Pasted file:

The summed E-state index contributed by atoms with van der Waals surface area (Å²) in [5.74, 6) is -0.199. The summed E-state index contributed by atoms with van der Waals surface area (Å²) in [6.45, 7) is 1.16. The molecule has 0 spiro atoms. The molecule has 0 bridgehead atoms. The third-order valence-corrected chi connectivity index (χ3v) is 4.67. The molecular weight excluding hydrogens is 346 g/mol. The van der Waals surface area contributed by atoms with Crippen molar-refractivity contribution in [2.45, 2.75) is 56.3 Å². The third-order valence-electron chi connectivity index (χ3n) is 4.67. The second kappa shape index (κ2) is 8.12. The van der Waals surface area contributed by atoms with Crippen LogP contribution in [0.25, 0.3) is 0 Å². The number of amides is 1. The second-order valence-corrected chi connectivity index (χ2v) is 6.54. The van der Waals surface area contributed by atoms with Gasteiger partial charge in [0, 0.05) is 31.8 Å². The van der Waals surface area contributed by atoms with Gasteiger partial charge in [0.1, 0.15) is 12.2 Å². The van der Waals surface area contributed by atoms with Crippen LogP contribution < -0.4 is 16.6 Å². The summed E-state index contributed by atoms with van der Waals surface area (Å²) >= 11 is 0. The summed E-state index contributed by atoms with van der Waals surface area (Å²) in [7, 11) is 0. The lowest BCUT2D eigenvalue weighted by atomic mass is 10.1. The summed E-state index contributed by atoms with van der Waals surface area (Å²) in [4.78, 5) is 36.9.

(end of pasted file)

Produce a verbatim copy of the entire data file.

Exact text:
The summed E-state index contributed by atoms with van der Waals surface area (Å²) in [5.74, 6) is -0.199. The summed E-state index contributed by atoms with van der Waals surface area (Å²) in [6.45, 7) is 1.16. The molecule has 0 spiro atoms. The molecule has 0 bridgehead atoms. The third-order valence-corrected chi connectivity index (χ3v) is 4.67. The molecular weight excluding hydrogens is 346 g/mol. The van der Waals surface area contributed by atoms with Crippen molar-refractivity contribution in [2.45, 2.75) is 56.3 Å². The third-order valence-electron chi connectivity index (χ3n) is 4.67. The second kappa shape index (κ2) is 8.12. The van der Waals surface area contributed by atoms with Crippen LogP contribution in [0.25, 0.3) is 0 Å². The number of amides is 1. The second-order valence-corrected chi connectivity index (χ2v) is 6.54. The van der Waals surface area contributed by atoms with Gasteiger partial charge in [0, 0.05) is 31.8 Å². The van der Waals surface area contributed by atoms with Gasteiger partial charge in [0.1, 0.15) is 12.2 Å². The van der Waals surface area contributed by atoms with Crippen LogP contribution < -0.4 is 16.6 Å². The summed E-state index contributed by atoms with van der Waals surface area (Å²) >= 11 is 0. The summed E-state index contributed by atoms with van der Waals surface area (Å²) in [7, 11) is 0. The lowest BCUT2D eigenvalue weighted by atomic mass is 10.1. The summed E-state index contributed by atoms with van der Waals surface area (Å²) in [4.78, 5) is 36.9.